The alluring chemical scent that young women give off to attract men seems to provide the same effect for post-menopausal women. When the scientists added the scent, a pheromone, to perfume used by older women, their romantic lives seemed to improve, the researchers wrote in New Scientist magazine. The study was also published in the Journal of Sex Behavior. Study leader Joan Friebely and her colleagues applied the test to 44 post-menopausal women. Those who used the treated perfume found their partners to be more affectionate than those who used the normal perfume.

-She exposes her wrists. -She touches you. If a woman is interested in you she will also: -talk about you in front of other people.

-ask people lots of questions about you. -get jealous when you talk to other women. -try to invade your personal space with herself. Also, watch for these signs:

When you're looking for the man or woman of your dreams, unsuspecting pheromones in your body scent are most likely playing a large and very clever role in mate attraction. According to an article in "Psychology Today," how our body odors are perceived as pleasant and sexy to another person is a highly selective process. We usually smell best to a person whose genetically based immunity to disease differs most from our own. This could benefit you in the long run, making for stronger, healthier children.

-She points in your direction with her leg or foot. -She leans toward you while talking. -She licks her lips. -She is twirling her hair around.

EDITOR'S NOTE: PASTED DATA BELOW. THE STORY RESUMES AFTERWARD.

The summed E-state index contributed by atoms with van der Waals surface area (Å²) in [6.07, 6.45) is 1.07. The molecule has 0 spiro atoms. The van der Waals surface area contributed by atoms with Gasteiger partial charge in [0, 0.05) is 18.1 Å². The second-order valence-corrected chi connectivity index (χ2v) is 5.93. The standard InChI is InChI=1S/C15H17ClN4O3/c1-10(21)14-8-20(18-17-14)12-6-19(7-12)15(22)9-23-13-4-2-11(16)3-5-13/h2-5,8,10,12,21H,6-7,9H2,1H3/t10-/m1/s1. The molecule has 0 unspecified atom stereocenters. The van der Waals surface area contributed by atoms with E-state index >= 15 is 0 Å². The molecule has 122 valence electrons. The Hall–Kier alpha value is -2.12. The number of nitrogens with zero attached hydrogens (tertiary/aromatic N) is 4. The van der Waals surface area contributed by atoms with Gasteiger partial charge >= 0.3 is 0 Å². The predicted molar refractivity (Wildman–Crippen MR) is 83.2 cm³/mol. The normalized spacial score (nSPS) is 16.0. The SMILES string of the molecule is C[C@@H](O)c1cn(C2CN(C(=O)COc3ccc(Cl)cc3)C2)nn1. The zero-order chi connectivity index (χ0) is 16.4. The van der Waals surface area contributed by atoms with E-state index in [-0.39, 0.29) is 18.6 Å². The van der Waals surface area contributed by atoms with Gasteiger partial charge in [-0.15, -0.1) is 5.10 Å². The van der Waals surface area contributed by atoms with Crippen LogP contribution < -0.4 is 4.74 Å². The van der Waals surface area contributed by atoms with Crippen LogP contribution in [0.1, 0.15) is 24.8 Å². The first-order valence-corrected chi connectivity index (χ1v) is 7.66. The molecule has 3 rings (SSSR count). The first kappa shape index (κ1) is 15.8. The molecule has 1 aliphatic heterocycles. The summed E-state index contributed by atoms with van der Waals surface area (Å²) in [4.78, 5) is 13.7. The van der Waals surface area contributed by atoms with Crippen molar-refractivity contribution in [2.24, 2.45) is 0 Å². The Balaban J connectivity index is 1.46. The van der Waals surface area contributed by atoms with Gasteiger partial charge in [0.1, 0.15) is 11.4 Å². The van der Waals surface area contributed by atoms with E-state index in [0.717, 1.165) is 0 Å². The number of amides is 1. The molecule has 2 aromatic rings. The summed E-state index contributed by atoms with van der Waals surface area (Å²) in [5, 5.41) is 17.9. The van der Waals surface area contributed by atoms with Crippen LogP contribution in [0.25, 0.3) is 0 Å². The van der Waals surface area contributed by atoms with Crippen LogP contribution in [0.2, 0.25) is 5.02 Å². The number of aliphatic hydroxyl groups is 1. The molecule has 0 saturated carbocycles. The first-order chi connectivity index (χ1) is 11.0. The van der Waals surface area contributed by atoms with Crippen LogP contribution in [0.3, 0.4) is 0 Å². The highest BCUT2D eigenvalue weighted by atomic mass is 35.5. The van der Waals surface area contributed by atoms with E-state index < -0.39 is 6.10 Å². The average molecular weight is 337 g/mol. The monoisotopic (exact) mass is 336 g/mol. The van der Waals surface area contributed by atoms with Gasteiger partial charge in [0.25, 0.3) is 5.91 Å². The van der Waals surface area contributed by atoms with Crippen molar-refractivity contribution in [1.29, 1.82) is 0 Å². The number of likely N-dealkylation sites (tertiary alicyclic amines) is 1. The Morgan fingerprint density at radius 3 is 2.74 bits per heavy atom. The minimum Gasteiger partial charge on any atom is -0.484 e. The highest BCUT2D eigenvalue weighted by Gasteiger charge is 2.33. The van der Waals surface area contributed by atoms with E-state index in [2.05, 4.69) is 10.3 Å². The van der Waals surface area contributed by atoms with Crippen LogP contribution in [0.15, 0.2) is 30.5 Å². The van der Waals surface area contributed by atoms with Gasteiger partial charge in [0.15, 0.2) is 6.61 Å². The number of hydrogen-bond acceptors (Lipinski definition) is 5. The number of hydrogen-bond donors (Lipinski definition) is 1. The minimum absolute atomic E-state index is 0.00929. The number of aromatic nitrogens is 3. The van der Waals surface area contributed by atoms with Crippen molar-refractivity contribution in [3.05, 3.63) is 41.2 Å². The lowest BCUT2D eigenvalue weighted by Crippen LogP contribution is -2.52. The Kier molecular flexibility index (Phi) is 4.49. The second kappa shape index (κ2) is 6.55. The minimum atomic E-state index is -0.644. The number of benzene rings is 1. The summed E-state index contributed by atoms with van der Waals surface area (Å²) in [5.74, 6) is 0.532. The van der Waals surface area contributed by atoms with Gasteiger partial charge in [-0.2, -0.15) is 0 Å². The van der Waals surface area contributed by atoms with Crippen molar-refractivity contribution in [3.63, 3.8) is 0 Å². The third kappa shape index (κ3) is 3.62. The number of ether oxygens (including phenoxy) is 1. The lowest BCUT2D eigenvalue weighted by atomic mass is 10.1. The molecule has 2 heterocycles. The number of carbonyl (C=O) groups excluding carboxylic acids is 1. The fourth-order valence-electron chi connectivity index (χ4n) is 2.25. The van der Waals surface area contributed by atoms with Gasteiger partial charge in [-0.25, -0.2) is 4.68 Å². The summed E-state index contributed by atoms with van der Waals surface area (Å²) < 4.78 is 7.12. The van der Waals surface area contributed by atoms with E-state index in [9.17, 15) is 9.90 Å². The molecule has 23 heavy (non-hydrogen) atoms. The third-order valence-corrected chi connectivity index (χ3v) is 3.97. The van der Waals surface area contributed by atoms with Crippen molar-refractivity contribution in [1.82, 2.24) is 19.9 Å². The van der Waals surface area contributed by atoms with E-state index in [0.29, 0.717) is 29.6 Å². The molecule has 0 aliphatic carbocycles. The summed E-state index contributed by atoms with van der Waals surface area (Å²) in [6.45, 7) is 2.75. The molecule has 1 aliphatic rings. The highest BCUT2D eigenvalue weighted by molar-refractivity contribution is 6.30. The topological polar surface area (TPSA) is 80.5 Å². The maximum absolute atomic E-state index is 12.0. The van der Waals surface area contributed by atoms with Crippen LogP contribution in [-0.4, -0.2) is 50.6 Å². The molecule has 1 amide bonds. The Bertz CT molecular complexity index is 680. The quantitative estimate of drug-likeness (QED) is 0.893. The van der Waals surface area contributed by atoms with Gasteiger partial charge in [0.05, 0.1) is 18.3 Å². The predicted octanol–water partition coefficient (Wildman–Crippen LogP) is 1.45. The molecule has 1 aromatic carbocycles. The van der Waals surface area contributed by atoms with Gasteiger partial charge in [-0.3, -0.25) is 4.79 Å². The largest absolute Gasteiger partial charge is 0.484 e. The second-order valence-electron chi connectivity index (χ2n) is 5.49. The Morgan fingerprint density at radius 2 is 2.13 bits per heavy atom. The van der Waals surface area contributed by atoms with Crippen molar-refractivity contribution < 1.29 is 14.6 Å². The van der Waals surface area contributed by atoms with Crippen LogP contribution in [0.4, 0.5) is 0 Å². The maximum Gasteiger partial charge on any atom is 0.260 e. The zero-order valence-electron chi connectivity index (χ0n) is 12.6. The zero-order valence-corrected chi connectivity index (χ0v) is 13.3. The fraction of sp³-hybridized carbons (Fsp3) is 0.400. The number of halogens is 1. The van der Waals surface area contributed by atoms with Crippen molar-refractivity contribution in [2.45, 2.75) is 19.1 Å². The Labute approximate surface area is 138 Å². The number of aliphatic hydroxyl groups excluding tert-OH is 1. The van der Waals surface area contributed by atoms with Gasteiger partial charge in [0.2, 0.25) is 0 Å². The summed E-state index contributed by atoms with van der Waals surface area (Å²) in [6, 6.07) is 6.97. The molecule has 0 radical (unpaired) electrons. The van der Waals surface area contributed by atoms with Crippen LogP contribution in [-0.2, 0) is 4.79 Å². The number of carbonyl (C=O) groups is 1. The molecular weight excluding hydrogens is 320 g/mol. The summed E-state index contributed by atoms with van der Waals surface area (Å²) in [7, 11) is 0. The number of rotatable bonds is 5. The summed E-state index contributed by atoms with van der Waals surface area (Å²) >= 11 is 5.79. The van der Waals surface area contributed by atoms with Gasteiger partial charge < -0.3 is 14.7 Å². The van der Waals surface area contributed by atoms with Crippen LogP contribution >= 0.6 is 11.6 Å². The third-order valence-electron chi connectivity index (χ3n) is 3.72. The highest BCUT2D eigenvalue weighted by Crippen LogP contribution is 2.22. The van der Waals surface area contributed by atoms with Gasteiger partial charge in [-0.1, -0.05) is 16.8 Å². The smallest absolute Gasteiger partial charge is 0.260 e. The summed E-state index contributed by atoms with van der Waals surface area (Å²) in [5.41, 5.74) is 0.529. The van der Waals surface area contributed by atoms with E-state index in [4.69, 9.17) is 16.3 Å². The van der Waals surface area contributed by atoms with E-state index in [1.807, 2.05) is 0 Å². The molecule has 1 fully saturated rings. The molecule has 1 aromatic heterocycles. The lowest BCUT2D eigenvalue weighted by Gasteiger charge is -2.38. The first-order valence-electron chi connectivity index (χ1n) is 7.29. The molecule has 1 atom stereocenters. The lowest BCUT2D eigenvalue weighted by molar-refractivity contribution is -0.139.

In the human world, the idea of our bodies chemically attracting another body might seem silly, but it actually isn't. A lot of the attraction that we have for others comes from pheromones.

-She ignores you. Some women who are interested in you may ignore you. This is because she is afraid you won't like her. So, make sure you show her that you are interested in her.

Although it's now clear that pheromones exist, the way our body processes them has yet to be well determined. Animals have a vomeronasal organ (VNO), which perceives the substance and then leads them to mate. Some anatomists don't think humans have a VNO; others think they've found pits inside our nostrils that might be VNOs, but may not work.

A pheromone is any chemical or mixture of chemicals produced by a living organism that transmits a message to other members of the same species. The term "pheromone" is usually used for sexual attractants. There are some other pheromones - they act as signals for alarm and defense, territory and trail-marking, and social regulation and recognition. Pheromones are now being used in insect control, for example as bait to attract males to field traps or, in very high concentrations, to disorient insects and prevent mating.


This is nature's way of making sure that the right kind of animal mates with another of its own species and that the line of that animal can continue to reproduce. It also is a way of making sure that nothing has to force certain animals to breed; they simply will when the time is right.